In a follow-up to the Blue Hills geology perambulating lecture, the same guy, Les Tyrala, took a dozen of us around World’s End in Hingham. As well as seeing, touching and hearing about the rocks, we learned to bid farewell to Cape Cod and about yet other foibles of Frederick Law Olmsted.
The BH version was a DCR property and this was Trustees of Reservations’. Regardless, if you can hike slowly and have any interest in nature, Tyrala’s shows are worth the trips.
He admitted at the Blue Hills that this version was less varied and less dramatic in geological terms. Of course, he was right, but he knows so much beyond and related to rocks.
Bye Bye P’town
I remember in my first college geology course how the professor enjoyed talking about the ice ages. Speaking of the rate of movement of the thick slabs, he said the humanoids at the time were unlikely to think, “Oh, no…here comes the glacier. Run!”
Similarly, Tyrala notes that in geological terms, Cape Cod is gone. As he put it in my anthropomorphic terms, “The Atlantic Ocean doesn’t want it there.”
The relentless erosion is unstoppable. He figures the feature will be underwater to present day Duxbury. However, mirroring the caveman era, that’s nothing you and I have to worry about short-term. He estimates the process will take about 50,000 years or so.
As for World’s End, it was mostly volcanic in origin, but relatively low-key. Seeping lava left rounded pillows here and there, but fairly homogeneous formations everywhere. A few shifts over faults moved one section higher and another lower. Weathering filled in air bubbles and cracks with other minerals, which makes for a little visual interest. Fresh seepage of lava produced classic Cape Ann basalt dikes — intrusive pathways of stone between two outcroppings.
Finally, the local glaciers did rough up the surface of the largest formations a bit. However, it had much less effect on striation and relocation than in the Blue Hills.
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Last Go for Fred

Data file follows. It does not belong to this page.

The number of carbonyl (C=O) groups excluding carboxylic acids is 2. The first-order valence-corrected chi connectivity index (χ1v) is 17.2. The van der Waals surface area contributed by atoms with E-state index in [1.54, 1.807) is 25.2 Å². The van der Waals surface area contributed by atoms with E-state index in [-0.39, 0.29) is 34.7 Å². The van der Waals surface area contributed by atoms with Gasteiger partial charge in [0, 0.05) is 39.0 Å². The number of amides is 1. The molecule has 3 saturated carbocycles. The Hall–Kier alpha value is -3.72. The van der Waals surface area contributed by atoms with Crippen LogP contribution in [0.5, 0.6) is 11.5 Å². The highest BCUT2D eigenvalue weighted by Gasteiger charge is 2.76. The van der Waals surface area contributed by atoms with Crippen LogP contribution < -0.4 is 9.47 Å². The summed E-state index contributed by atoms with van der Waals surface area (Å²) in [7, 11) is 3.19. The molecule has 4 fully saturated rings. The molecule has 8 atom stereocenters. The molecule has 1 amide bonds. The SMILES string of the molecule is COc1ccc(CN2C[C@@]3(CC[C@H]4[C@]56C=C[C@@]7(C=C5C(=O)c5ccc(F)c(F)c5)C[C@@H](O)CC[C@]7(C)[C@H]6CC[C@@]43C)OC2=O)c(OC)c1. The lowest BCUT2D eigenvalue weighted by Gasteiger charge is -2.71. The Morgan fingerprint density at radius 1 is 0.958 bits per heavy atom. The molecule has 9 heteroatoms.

For the non-lithological aspects, Tyrala drew again on the local staff as well as his own broad knowledge. World’s End is a likely subject, as the last of Olmsted’s projects before he turned his landscape architecture business over to his son.
This land was set for exploitation by wealthy Bostonian owner John Brewer. Apparently he had worked through his farmer fantasy and hired Olmsted in 1890 to create a subdivision here. While that project sputtered, it got as far as the remaining web of carriage trails. There are also Olmsted plantings.
A remarkable one is the seeming pathway of Norway maples in a long, close row. The Trustees guide gave us a tale that sounded apocryphal to me. Workers feared Olmsted’s extreme pickiness and planted these rows not for a pathway but as insurance in case some didn’t survive.
Of course, planting them so close kept them smallish, crowding each other. It would not be logical as backup either, leaving irregularities that surely would have displeased the perfectionist Olmsted. There doesn’t seem any record of the design decision.
However, as the skies and coincidence had it, we got another maybe tale the next day. We headed to Jamaica Pond for a 6 p.m. concert, following that vigorous rain and lightning display. While the band had given up about 5:30, wisely deciding not to have their electronics operating in thundershowers, still standing was Gerry Wright, Olmsted enactor.
As his real self, he felt it kind to hang around and inform the dozens dribbling in with chairs that the reggae/fusion concert would happen on August 1st instead. He also slipped seamlessly into his Olmsted persona.
I asked about the rows of trees. His version was that (he as) Olmsted believed you can never have too many trees. Overplanting and then thinning was his preferred design procedure.
Oddly enough in modern terms, Olmsted loved vigorous trees and introducing species to his parks. That included the Norway maple, which has lovers and haters.
For the latter, such as the Nature Conservancy this tree is an overgrown weed, an invasive opportunist that crowds out sugar maples and serves as home to destructive beetles. Others, including my family, love the spreading and gracious early leafing tree, and particularly that it remains in its gorgeous yellow leaves for months, while that premature defoliator, the sugar maple, has gone to bare twigs and limbs.
In that vein, Yankee published a piece by my wife, on the tree. We had that house whose dining room used stencils of Norway maple leaves made by our artist friend Savannah (Marion Etheredge). The tree would be in full yellow glory outside the windows and images of those leaves would play off the interior walls.
You may fall into the hate or love camps for Norway maples, or you may never have thought about it. In any case, it’s worth checking the park sites, like the Trustees, DCR and Friends of the Blue Hills. These one-time tours for rocks, wildlife, bugs and plants are frequent in nice weather and occasional even in winter.
What you get after an hour or two hiking around is heightened awareness. After two walks with Tyrala, we know a ton more about how the rocks got there, what they’re made of, and how they changed and will change. There’s lots underfoot and overhead if you know what you’re seeing or touching. I suppose you could get that from reading guidebooks and doing it alone, but would you?